Knights' program fights off high medical prices These knights wear jeans and t-shirts instead of shining armor but they are heroes to those in need nonetheless.
When facing an urgent medical need, you don't have time to comparison shop.
•An electric wheelchair costs from $650 to $4,000. •Hospital beds cost from $1,800 to $14,000. •Even a walker costs from $30 to $200.
To help people in their time of desperate need, the Knights of Columbus have their KC HELP program. Best of all it's free. KC HELP stands for Knights Community Hospital Equipment Lend Program. It was started in the Tri Cities in 1996. The KofC who started the program saw the need for medical equipment for those who could not afford to rent or buy it, whether they had insurance or not. People started donating items, and the program grew so fast it needed more volunteers and became a 501(c)3 charity.
Larry Devlin caught wind of it and started one in Bainbridge Island-Poulsbo-Kingston in 2017. Devlin, who has lived on BI since 1979, said, "I figured I better get it going here." After retiring from Bechtel Corp., "I had to do something."
It's been a godsend for many, especially the elderly. With four months to go in the year, the program has saved clients $211,440, more than all of last year, which had been the best yet.
Devlin said while many charities started backing off their help due to COVID-19, their efforts picked up. "We became an essential service," he said. After a low of 13 calls in April of 2020, the organization received 206 calls for help last month. His KC HELP group serves all of Western Washington, but mostly the Kitsap Peninsula.
"Equipment comes and goes like wildfire," Devlin said. Already loaned out this year are: 136 walkers, 87 wheelchairs, 74 bath benches, 53 commodes, 48 bed rails and 43 beds, plus many other items. Devlin said his group needs donations of equipment (especially manual wheelchairs), money and volunteers, who clean, sterilize, repair and distribute donated equipment, among other things. You don't have to be involved with the KofC to be a part of this.
"You wouldn't believe how many people don't have someone to help them," he said, adding supplies have to pass the "dignity test" before they go out. "Would you let your mom or grandma use this?"
The supplies, which include Depends and a medical grab bar sometimes teasingly called a "stripper pole," aren't just for the elderly. Anyone who needs it can get it. "We don't ask any questions," Devlin said. Of course he prefers if people can pick up what they need at their warehouse near the Agate Pass Bridge, "because gas is so expensive." But they also deliver items and can set equipment up if needed. Their brochure says if you have insurance use it to get the items you can, and KC HELP can fill in the gaps. That makes their donations go further.
People can keep the items as long as they need them, but it is a lending program so they hope items will be returned. "We get a pretty good response on that," Devlin said, adding, but "we don't go hunt them down."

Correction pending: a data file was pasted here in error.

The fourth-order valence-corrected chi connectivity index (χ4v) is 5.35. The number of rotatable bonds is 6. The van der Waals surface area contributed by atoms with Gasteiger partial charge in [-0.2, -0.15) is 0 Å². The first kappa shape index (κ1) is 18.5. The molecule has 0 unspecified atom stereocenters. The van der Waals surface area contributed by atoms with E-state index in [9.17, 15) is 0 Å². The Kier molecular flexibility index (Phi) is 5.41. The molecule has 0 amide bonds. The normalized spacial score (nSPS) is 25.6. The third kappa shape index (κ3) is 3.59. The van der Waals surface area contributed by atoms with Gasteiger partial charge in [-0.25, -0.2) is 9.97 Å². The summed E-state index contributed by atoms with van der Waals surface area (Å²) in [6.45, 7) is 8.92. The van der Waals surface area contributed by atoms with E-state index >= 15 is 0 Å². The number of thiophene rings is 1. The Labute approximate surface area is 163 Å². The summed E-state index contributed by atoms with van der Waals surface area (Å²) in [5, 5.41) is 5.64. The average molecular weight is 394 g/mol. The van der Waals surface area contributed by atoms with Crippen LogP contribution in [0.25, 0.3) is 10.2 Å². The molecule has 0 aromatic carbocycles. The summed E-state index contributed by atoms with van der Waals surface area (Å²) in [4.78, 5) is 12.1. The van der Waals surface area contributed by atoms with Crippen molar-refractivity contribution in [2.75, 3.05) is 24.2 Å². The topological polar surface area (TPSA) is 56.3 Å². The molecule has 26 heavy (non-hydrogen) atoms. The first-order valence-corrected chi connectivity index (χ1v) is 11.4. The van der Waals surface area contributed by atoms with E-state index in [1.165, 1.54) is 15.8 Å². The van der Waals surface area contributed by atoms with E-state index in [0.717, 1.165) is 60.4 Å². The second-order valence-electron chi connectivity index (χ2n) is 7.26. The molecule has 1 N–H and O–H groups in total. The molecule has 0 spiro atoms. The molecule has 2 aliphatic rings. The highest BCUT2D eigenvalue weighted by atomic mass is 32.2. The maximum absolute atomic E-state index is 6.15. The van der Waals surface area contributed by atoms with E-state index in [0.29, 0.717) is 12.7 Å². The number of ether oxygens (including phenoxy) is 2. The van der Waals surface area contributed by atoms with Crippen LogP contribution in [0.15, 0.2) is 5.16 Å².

He said most of the equipment donations don't come from companies but from individuals cleaning out their garages. Volunteers fix what they can but parts can be costly. Volunteer Anthony Farrell said some people try to take too much, so he'll tell them they can't furnish their home.
Devlin's group was featured in the KofC "Columbia" magazine for helping a 27-year-old Seattle woman who was homebound get a motorized wheelchair, hospital bed and special mattress, and shower chair not covered by her insurance.
"I've never been in contact with people who were so genuinely caring. It's just restored my faith in humanity," Tiarra said.
Devlin added: "You really feel like you're making a difference in someone's life. You can't imagine the kind of hardships they go through."
He said even if people have insurance that can take a lot of time, and people "at a low point in their lives" need help now. KC HELP can fill that gap. "They don't have time to wait. They're scrambling around and can be charged top dollar" by those willing to take advantage, Devlin said.
He added they don't deserve to be harassed.
"We don't want to be part of the problem. We want to be part of the solution," he said.
The basics KC HELP — Kitsap Peninsula Address: P.O. Box 1951, Poulsbo, WA 98370. Phone: 360-329-2461 Email: firstname.lastname@example.org Website: kofc8297.org/kc-help Facebook: @kchelpwestwa.
By STEVE POWELL North Kitsap Herald Larry Devlin runs the local KC HELP program. Volunteers collect, repair and distribute donated hospital equipment all over Western Washington for free. Photos by Steve Powell / North Kitsap Herald Some lifts are available and KC HELP volunteers can help with installation. After returning some loaned items back to BI, Mike Slavin cleans up some equipment to take to the Bremerton area to other people who need to borrow it. Walkers are available in a variety of colors. Beds, scooters and electric wheelchairs are among the donated items.
Friday, September 24, 2021 | North Kitsap Herald KitsapDailyNews.com Page 11
By: ViralHog ~
This took place at an elementary school graduation party in Brazil